By Kate Roberts
I was fortunate to have parents who encouraged me to take part in extracurricular activities. I participated not because I was particularly good at them but because I found them fun. It was only much later, towards the beginning of my university days that I started to focus my efforts on the triathlon, in the hope of representing South Africa at the Olympic Games.
At school I wasn’t aware of the many health benefits of exercise, there were so many other reasons why I loved sport. I adored the feeling of being part of a team, the comradeship and the sense of belonging I got from working towards the same goal. I felt energised when I exercised regularly and got to meet like-minded people and made everlasting friendships. It also made me think more positively about life and I was able to keep fit doing something I really enjoyed. Sport taught me many other skills that have become vital parts of my everyday life today such as commitment, perseverance, resilience, discipline and a true sense of joy and satisfaction when hard work pays off.
Unfortunately in today’s world, few girls feel the same way I do about sport. The reasons for this stretch far and wide and range from girls suggesting that sweating isn’t cool or feminine, to the negative experience of physical education in schools. But ultimately I just don’t think that there are enough role models for our girls to admire and look up to. I can’t do anything about the former but I can try to help change the opinions of those who don’t feel there are enough sporting role models for young girls. In fact there are many sportswomen to look up to today but sadly they are not given the same level of coverage as their male counterparts.
On average, women only receive a very small percentage, about 5%, of the total sponsorship money spent, and this is no surprise to me when you look at the lack of media attention they receive. This is one of the many reasons I feel it is important the media try and showcase the many amazing female sporting role models we have in South Africa and hopefully educate young girls that sport is about being fit and healthy and not about being thin and hungry. And that regardless of their age, size or ability, there is a sport out there for everyone. Ashleigh Moolman Pasio, for example, is like any other young woman, except that she happens to be exceptionally good at cycling. Ashleigh has been one of the breakthrough stars during the past two years on the UCI circuit and yet most of our mainstream media still continue to ignore her achievements and women’s sport in general.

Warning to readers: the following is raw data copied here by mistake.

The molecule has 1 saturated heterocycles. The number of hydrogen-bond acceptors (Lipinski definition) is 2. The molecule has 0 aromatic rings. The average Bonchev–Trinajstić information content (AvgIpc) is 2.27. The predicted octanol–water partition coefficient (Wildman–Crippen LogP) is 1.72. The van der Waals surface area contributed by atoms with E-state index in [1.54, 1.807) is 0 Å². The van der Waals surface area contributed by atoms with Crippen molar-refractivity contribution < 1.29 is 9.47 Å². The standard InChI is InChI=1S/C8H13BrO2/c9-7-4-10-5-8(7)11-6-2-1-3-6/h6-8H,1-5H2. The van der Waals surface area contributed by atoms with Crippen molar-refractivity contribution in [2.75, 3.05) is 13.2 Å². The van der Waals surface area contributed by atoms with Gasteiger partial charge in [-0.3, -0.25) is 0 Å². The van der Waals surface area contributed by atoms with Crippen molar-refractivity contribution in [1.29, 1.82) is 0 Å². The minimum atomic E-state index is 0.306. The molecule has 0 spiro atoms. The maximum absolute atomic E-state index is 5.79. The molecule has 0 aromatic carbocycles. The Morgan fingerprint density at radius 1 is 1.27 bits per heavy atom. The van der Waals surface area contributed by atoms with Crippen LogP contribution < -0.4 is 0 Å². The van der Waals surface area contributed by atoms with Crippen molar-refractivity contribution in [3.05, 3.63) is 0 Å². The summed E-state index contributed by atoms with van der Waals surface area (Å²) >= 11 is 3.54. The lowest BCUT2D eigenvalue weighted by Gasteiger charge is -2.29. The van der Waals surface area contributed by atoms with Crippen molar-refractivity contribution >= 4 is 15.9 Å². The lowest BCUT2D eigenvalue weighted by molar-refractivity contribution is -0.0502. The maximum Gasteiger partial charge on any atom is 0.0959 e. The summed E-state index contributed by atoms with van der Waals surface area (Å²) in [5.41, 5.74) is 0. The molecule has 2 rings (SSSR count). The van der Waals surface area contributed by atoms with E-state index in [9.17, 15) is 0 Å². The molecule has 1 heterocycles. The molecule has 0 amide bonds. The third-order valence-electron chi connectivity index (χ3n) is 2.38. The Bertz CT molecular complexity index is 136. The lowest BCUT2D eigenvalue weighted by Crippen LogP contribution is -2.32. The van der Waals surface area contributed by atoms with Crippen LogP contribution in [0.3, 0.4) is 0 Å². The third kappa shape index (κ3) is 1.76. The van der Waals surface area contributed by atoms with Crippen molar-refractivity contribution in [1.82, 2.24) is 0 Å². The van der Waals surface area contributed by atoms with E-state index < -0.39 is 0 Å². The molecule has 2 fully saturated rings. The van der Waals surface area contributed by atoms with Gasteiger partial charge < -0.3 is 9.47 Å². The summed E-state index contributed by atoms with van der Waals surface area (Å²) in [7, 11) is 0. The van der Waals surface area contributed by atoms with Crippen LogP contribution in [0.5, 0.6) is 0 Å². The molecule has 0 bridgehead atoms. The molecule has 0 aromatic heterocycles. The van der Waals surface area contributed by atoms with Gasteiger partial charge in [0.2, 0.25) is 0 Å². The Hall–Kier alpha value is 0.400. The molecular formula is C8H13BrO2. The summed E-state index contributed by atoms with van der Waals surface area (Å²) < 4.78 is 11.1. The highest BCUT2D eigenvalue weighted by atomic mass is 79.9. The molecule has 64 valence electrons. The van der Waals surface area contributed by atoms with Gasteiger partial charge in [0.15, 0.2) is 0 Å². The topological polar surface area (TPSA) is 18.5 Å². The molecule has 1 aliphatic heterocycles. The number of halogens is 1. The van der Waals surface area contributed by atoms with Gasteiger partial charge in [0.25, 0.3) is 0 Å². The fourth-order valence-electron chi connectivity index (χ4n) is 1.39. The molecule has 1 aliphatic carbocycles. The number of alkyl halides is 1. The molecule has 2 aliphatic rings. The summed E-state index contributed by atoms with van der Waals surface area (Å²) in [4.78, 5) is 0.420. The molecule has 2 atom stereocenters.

We ignore the many positive stories of remarkable women such as Karin Prinsloo (swimming), Rene Kalmer (marathon running), Marsha Marescia (hockey), Siyoli Waters (squash), Amanda Dlamini (soccer) and Bridgitte Hartley (canoeing) and continue to bombard our youngsters with photoshopped images of models that are false, unrealistic and completely unattainable. Respected magazines print every fad diet that crosses their path without addressing the more important issue of how simple it can be to maintain a healthy lifestyle. You don’t need to deprive yourself of all treats, it’s just about having them in moderation and exercising on a regular basis.
For a nation of sport lovers it is ironic that we only seem to offer substantial coverage to our male athletes and yet wonder why our young girls are shying away from physical activity at depressing and unparalleled levels. One would think that as more women advance in the workplace and become empowered members of society these trends would get better and relate to all avenues including sport. But we’re not seeing much improvement. The only time female athletes get any media attention is every four years, for two weeks, during the Olympic Games.
It shouldn’t be about one gender being better than the other but rather about fairness and equality. Don’t get me wrong, I am a big fan and supporter of our mainstream sports such as rugby, cricket and soccer and my intention is not to change the culture of these sports in South Africa, but it would be fantastic for women to be recognised for their hard work, sacrifice and dedication they’ve delivered day in and day out.
We need to respect our female athletes. Right now we are in danger of creating a generation of young girls that feel they have no place in the world of sport.
Kate Roberts is a double Olympian triathlete.
Image – AFP